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Thread: In Response To Al

  1. #1

    In Response To Al

    Hello Al
    Breath counting is fairly common as an introductory practice in many zen centers and although it may seem tedious,just have confidence that your particular center knows how to guide you.If you have questions concerning the zazen practice you have been given then raise them with the teacher.If you remain with this group then you will have the opportunity to work with koans when the time is right if you have an interest in koan practice.
    Two Palms Together

  2. #2
    Hi Malcolm and Al,

    I will be discussing breathing very soon in the series of talks we've just started for beginners to Shikantaza at Treeleaf. ... nners.html

    However, absolutely no Koan Zazen at Treeleaf. I do not teach it, and I do not encourage anyone here to engage in Koan Zazen practice for various reasons, including that one cannot easily take two diverging paths at the same time. Not that there is anything "wrong" with it, but it is not our Practice. Obviously, being a "Just Sitting" teacher, I am completely biased! But I do actively dissuade many people from that Practice, which is significantly different in philosophy from Shikantaza. I will be talking about the differences (and sameness) between Koan Zazen and "Just Sitting" also during an upcoming talk in the beginners series.

    Gassho, Jundo

    PS- Before someone asks, let me mention that we employ Koans too during Soto Practice, just not during the actual sitting of Zazen itself. For example, Master Dogen's writings are chock full of Koans, but the sitting of Zazen is just "Silent Illumination" without any Koan in our minds. Let me also mention that Maezumi Roshi's lineage is actually a mixed Soto and Rinzai Lineage, and they tend to place primary emphasis on Koan Zen. No problem there, but that results in them sometimes not teaching "Just Sitting" with proper emphasis, because they are seeking to harmonize the philosophy with Koan Zazen Practice. We will discuss all this on the netcast too.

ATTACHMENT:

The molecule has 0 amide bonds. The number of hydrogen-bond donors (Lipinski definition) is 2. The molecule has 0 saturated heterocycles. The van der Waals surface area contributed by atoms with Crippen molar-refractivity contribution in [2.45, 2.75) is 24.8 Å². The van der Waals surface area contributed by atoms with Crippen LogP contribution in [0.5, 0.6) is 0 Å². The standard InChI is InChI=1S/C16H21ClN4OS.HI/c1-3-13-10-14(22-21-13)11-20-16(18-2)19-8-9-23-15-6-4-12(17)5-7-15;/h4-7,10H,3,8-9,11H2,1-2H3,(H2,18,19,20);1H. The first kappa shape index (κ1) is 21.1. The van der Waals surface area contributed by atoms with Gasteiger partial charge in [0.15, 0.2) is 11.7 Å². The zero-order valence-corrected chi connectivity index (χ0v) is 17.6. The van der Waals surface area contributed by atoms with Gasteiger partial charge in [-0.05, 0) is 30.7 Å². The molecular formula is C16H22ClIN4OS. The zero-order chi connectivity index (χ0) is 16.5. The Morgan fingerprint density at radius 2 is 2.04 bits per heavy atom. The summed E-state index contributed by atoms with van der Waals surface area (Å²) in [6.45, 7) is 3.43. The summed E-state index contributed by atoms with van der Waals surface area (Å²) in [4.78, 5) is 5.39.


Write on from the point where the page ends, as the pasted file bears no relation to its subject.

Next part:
3. #3
    Ya picked a good one, Al. Jundo tries very hard to make shikantaza easily understood.

    Even going as far as to whack himself with a hammer.

  4. #4


    Hello Jundo
    I apologise for a failure to make a response to Al's blog clear.Al said he had joined a group in the Maezumi lineage and as far as I am aware there is a strong emphasis on koan practice in this particular lineage and hence my reference to koans.
    Two Palms Together

  5. #5
    Honestly, I think koans are awesome but the practice of sitting with them has always seemed an odd practice to me. I've often wondered, "Why would I want to sit with someone else's question?" Sitting is so intimate, so basic and simple, introducing koans into it that don't arise naturally in one's own mind seems like a clumsy sort of thing to do. But I may just not understand the practice fully, as I've never tried it. It's funny, because sometimes it seems to me I may have more of a "Rinzai" personality than Soto, but many of the actual Rinzai practices have an affected quality to them that I don't know if I could ever get into. Though I do like the intensity of formal dokusan that I've experienced in the Maezumi lineage, and that's something that seems more Rinzai in flavor.

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